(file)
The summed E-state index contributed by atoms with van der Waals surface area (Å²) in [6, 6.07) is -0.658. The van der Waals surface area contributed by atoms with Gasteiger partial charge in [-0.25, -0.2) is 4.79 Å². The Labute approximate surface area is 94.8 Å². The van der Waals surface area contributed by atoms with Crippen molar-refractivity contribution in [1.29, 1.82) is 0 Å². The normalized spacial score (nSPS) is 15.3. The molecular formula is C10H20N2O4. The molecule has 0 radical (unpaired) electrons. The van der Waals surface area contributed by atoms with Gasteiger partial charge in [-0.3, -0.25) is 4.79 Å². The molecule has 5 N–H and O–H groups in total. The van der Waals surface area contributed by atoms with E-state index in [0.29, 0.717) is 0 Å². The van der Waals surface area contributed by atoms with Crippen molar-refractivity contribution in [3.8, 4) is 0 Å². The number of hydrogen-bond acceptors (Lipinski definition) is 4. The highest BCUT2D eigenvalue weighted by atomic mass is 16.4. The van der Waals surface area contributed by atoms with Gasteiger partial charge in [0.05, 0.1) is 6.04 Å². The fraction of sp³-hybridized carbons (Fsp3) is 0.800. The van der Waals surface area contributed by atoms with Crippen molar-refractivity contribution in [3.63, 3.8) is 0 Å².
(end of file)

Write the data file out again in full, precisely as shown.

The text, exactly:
The summed E-state index contributed by atoms with van der Waals surface area (Å²) in [6, 6.07) is -0.658. The van der Waals surface area contributed by atoms with Gasteiger partial charge in [-0.25, -0.2) is 4.79 Å². The Labute approximate surface area is 94.8 Å². The van der Waals surface area contributed by atoms with Crippen molar-refractivity contribution in [1.29, 1.82) is 0 Å². The normalized spacial score (nSPS) is 15.3. The molecular formula is C10H20N2O4. The molecule has 0 radical (unpaired) electrons. The van der Waals surface area contributed by atoms with Gasteiger partial charge in [-0.3, -0.25) is 4.79 Å². The molecule has 5 N–H and O–H groups in total. The van der Waals surface area contributed by atoms with E-state index in [0.29, 0.717) is 0 Å². The van der Waals surface area contributed by atoms with Crippen molar-refractivity contribution in [3.8, 4) is 0 Å². The number of hydrogen-bond acceptors (Lipinski definition) is 4. The highest BCUT2D eigenvalue weighted by atomic mass is 16.4. The van der Waals surface area contributed by atoms with Gasteiger partial charge in [0.05, 0.1) is 6.04 Å². The fraction of sp³-hybridized carbons (Fsp3) is 0.800. The van der Waals surface area contributed by atoms with Crippen molar-refractivity contribution in [3.63, 3.8) is 0 Å².